Sign up for our newsletter
Technology / Cybersecurity

Silent Circle’s cyber security and privacy work around the world

As CEO of a global expert in encrypted communications, Mike Janke has his fair share of cyber security stories from around the world. The digital world opens up just as many problems as it does opportunities, and as a security provider, Silent Circle often finds itself caught in the middle.

"It’s important to remove the political and emotional views to look at something and say, where is it going?" he says. "From a business perspective, we count 17 of the Fortune 50 as customers and only 35% of our customer base is in North America, so we have to push and fight back against these types of things. Whether it is a business being hacked, Chinese businesses being hacked by American government, in our view it’s all wrong.

"It’s no big secret that the Tibetan Government uses our product to protect itself from China. They chose to put out a press release that they use Silent Circle and we had a 320% attack increase on our network. That in itself encapsulates the wackiness," he says.

"I don’t think anyone outside of the Chinese politicians would view the Dalai Llama as a threat talking about love and peace. Yet the very next day when they say this is what we’re using to keep the Tibetan government safe, a government entity attacks. It’s not meant to be an attack on the Chinese government, the US and European governments are just as bad, it’s such a hypocrisy."

White papers from our partners

In business, as well as politics, cyber security is becoming as prevalent as ever, particularly in the legal sector as Janke found out: "We started to get a lot of calls from Vietnam, Malaysia, Cambodia and Thailand from Law firms, calling our customer service asking to buy our product."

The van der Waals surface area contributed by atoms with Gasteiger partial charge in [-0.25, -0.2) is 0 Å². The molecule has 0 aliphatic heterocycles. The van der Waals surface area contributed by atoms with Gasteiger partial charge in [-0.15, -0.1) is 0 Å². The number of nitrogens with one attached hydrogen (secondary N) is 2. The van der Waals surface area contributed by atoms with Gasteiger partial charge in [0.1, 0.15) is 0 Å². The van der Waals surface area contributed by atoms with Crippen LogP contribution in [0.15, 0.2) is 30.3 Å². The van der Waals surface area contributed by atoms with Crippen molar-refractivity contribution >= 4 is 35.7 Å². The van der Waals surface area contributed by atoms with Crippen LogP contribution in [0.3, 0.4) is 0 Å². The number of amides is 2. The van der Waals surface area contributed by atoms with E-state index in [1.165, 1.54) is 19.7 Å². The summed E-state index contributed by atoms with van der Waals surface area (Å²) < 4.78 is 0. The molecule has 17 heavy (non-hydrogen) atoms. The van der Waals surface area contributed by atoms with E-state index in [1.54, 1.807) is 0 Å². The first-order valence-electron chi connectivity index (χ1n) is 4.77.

He discovered that there is a law in this area that law firms are allowed to hack each other and that information can be used at freewill in court. "So if someone is suing me, I am going to choose the law firm that has the best cyber security," says Janke. "The law firms will hack the defendant’s attorney team or them personally to see what is going on and then use it in court. So it’s not about having the best lawyer, they are paying hackers to penetrate law firms."

Silent Circle’s work extends beyond law and politics to human rights. The work they do highlights the issues of online anonymity and how it is not always a bad thing. "There are clients of ours who are in Syria, Sudan, Somalia, China and Tibet. There are women’s rights groups in Afghanistan, Sudan and Pakistan that we work with at Silent Circle. If these young women, are found communicating about learning, they will be stoned to death.

"So we have a former SAS guy in our office whose sole job is dedicated to interacting with those people. These women are each given a mobile device and they hide it, then they go to a human rights group in their area to communicate and learn and talk about how they can get out of the country. If they are found out, they will be stoned on the street. So it’s not as simple as people make it out to be, there are touch points here of anonymity, privacy and security that make it hard to say that person is right and this person is wrong."

Silent Circle is also reaching out to individual customers in developing countries in Africa. Many of them have a mobile device and utilise services like Google and Facebook. The trends of using mobile devices to carry out work and transactions in these countries has opened up another problem area for Silent Circle to tackle.

Janke says: "A lot of the SMEs in Africa are customers of ours. You can see the transaction in Kenya: a lot of the payments and banking is done on SMS. Now the burgeoning theft is hacking into the SMS. So what leads technology always follows."

At home in the US, Janke says that it’s not only outsiders who present them with issues. "We’re like digital priests. Everybody calls us, or comes to our office, and tells us just every dirty thing that’s going on.

"I sat and spoke with the chief information officer of a Fortune 500 company, and he’s telling me that they’re not reporting 80% of their data breaches. And I’m going, ‘there’s a law against that’. Customers of ours disclose that they’re being breached, weekly, and they don’t disclose it to shareholders."

As different countries continue to present different wants and needs when it comes to encryption and cyber security, Silent Circle is adapting its services to cater to a multitude of organisations, from entire governments to single individuals, from the US to Cambodia.
This article is from the CBROnline archive: some formatting and images may not be present.